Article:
Summary of Awards to Date

Impact of almond moisture, almond cultivar and Salmonella Serovar on the desiccation, persistence and heat resistance of Salmonella in almonds.

Date

Oct. 1, 2009 - Sep. 30, 2011

Award Number

2009-82

Funding Agency

Center for Produce Safety & UC ANR

Amount Awarded

$82,401.00

Investigator

Linda J. Harris, Ph.D.
University of California, Davis

Summary

Layman’s (Executive) Summary of Proposal

Since 2001, there have been three outbreaks of salmonellosis associated with consumption of raw almonds. More is known about the ecology of Salmonella in almond production and processing environments than for other nuts, however, significant and important questions remain. Most of the research to date has been done with a single almond cultivar (Nonpareil) and a single strain of Salmonella (Enteritidis Phage Type (PT) 30) that was isolated from the initial outbreak in 2001. The assumption was made that this combination represented the “worst case” that the almond industry would face. However, since 2001 other types of Salmonella have been associated with outbreaks linked to a number of other low-moisture foods (e.g., peanut butter). Given the heightened awareness of the importance of Salmonella in low-moisture foods it is prudent to reevaluate the initial assumption. The objectives of the study are 1) to determine the impact of almond moisture and cultivar on the heat sensitivity of Salmonella Enteritidis PT30 inoculated onto almonds; and 2) to evaluate differences in drying, storage and heat sensitivity on almonds among different Salmonella isolates. The results of this study will provide a database of information on the storage, heat and drying resistance of Salmonella serovars on almonds. This information will enhance confidence in thermal and other validation studies for almonds that are based on S. Enteritidis PT 30.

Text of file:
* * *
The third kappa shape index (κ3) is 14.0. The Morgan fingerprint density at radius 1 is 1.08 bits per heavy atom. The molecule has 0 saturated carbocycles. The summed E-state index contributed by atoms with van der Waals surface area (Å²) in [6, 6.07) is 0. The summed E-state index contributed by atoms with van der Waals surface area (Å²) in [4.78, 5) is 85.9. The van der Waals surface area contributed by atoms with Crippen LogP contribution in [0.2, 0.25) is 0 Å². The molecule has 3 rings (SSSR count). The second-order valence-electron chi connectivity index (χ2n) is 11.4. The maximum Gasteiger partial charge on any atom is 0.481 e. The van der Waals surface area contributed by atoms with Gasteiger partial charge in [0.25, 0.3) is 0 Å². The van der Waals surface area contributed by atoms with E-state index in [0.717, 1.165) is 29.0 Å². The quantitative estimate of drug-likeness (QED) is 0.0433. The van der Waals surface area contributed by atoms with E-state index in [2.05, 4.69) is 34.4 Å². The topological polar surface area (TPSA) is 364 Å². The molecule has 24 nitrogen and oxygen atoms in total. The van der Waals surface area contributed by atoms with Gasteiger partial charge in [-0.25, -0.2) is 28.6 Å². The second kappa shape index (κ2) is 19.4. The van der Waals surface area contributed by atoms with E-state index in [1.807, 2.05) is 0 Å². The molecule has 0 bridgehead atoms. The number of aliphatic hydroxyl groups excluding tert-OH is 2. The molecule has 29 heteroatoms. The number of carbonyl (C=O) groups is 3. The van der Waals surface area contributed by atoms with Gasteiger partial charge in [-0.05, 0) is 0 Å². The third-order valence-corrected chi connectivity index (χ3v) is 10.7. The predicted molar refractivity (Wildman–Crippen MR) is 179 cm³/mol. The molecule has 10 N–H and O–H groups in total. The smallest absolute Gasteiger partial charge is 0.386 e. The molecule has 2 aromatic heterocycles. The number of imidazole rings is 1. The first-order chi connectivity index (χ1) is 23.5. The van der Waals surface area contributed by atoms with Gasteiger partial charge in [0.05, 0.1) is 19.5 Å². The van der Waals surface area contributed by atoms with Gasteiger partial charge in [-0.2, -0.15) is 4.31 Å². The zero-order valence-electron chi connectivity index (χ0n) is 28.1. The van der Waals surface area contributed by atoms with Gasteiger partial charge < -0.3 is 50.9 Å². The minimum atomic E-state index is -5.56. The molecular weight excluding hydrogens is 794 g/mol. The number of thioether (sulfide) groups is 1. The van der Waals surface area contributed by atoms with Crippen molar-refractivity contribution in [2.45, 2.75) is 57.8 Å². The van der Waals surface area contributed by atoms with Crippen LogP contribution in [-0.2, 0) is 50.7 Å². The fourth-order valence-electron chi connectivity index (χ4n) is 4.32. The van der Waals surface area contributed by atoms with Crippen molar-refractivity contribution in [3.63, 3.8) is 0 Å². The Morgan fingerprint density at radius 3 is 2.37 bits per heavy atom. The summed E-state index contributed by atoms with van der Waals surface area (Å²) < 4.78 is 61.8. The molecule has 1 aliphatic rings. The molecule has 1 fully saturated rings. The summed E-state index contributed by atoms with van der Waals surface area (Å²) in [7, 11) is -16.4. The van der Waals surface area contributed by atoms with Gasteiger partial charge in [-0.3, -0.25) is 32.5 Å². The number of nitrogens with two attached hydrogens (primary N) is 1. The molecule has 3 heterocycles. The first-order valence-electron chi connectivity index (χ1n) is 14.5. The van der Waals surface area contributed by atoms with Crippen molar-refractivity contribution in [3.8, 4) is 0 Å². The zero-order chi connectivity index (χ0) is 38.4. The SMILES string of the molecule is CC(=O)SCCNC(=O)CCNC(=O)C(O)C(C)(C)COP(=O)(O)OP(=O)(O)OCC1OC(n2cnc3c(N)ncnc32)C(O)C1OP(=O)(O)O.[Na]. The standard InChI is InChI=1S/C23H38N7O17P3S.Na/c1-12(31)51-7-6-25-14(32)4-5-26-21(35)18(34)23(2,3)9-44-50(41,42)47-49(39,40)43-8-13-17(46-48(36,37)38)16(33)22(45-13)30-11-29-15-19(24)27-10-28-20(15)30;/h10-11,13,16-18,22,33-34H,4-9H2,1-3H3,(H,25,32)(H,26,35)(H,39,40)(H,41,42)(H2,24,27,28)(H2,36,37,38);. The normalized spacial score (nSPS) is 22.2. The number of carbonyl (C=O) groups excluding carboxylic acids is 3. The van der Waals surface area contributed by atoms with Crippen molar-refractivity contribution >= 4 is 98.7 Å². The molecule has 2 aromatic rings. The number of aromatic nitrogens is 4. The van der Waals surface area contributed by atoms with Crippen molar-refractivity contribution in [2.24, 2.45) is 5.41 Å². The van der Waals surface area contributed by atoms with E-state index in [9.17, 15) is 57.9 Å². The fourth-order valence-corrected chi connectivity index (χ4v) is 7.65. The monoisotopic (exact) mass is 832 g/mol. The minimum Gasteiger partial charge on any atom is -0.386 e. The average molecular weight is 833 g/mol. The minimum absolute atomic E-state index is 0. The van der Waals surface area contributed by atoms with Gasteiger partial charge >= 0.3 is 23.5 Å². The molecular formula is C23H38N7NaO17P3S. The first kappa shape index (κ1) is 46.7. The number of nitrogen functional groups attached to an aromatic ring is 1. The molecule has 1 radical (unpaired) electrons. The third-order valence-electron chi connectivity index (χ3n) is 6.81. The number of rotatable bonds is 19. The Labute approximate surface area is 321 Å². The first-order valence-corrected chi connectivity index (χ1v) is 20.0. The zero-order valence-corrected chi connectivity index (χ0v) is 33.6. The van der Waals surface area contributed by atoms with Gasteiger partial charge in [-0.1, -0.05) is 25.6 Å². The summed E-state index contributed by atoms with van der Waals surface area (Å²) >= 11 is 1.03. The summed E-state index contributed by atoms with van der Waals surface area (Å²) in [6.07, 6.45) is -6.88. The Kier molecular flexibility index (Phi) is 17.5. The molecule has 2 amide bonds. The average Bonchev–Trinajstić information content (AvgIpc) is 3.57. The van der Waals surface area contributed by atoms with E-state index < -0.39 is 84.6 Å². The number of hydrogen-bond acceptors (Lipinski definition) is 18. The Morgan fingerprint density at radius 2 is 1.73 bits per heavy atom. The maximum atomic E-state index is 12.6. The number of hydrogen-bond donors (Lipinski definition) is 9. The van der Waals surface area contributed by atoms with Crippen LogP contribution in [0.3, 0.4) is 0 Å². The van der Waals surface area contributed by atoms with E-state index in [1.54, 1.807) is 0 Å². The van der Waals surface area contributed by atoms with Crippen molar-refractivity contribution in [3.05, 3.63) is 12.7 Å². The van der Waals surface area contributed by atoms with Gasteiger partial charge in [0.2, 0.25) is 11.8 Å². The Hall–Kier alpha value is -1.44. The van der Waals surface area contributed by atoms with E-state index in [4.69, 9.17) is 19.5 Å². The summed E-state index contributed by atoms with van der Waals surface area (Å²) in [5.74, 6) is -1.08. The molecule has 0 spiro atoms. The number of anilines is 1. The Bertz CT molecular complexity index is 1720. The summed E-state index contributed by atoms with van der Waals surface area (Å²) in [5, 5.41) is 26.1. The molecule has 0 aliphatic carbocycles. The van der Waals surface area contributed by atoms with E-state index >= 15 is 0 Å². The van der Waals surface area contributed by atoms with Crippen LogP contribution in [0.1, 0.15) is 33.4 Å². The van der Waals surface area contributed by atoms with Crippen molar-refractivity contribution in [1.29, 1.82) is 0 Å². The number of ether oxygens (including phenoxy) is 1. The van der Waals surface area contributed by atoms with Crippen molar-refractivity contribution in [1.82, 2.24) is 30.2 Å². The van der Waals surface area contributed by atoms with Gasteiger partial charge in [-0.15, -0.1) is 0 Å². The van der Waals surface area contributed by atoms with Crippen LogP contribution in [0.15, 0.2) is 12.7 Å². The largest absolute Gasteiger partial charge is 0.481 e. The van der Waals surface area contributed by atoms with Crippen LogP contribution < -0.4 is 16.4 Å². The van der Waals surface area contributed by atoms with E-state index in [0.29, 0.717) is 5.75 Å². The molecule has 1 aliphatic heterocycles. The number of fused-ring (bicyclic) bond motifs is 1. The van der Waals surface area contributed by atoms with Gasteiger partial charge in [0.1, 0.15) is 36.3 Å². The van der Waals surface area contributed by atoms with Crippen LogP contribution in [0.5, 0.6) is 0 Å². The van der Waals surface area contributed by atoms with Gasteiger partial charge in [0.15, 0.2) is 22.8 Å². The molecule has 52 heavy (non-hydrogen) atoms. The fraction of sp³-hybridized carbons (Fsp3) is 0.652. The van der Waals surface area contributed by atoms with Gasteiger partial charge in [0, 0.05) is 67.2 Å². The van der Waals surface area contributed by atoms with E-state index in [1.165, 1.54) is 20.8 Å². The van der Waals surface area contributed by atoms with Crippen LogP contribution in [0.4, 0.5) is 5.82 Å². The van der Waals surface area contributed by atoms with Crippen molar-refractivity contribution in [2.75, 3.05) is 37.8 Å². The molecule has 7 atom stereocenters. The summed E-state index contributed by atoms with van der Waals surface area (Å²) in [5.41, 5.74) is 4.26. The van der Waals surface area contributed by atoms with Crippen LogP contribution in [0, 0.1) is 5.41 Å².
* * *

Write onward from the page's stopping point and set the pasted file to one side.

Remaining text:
Technical Abstract

Nuts and other low-moisture foods have generally been considered low-risks for foodborne illness because they are consumed in a dry state where water activity (available moisture) is too low to support microbial growth. However, it is increasingly recognized that many foodborne pathogens can cause illness at very low concentrations, such that microbial growth is not required. Since 2001, three outbreaks of salmonellosis associated with consumption of raw almonds have been documented. Since that time significant advances have been made in understanding the ecology of Salmonella in the almond production and processing environment. Much of the work has been done with Salmonella Enteritidis Phage Type 30, the strain associated with a 2000-2001 outbreak and with a single almond cultivar. Although moisture levels are known to impact survival of Salmonella during thermal processing, a systematic evaluation of raw almond moisture that occurs in practice (3 to 8%) and heat resistance of Salmonella has not been made. The objectives of the study are 1) to determine the impact of almond moisture and cultivar on the heat sensitivity of Salmonella Enteritidis PT30 inoculated onto almonds; and 2) to evaluate differences in desiccation, storage and heat sensitivity among different Salmonella isolates. The results of this study will provide a database of information on the storage, heat and drying resistance of Salmonella serovars on almonds. This information will enhance confidence in thermal validation studies and the risk assessment for almonds that are based on S. Enteritidis PT 30 and should provide a standardized protocol for evaluating potential surrogates for use in these types of studies.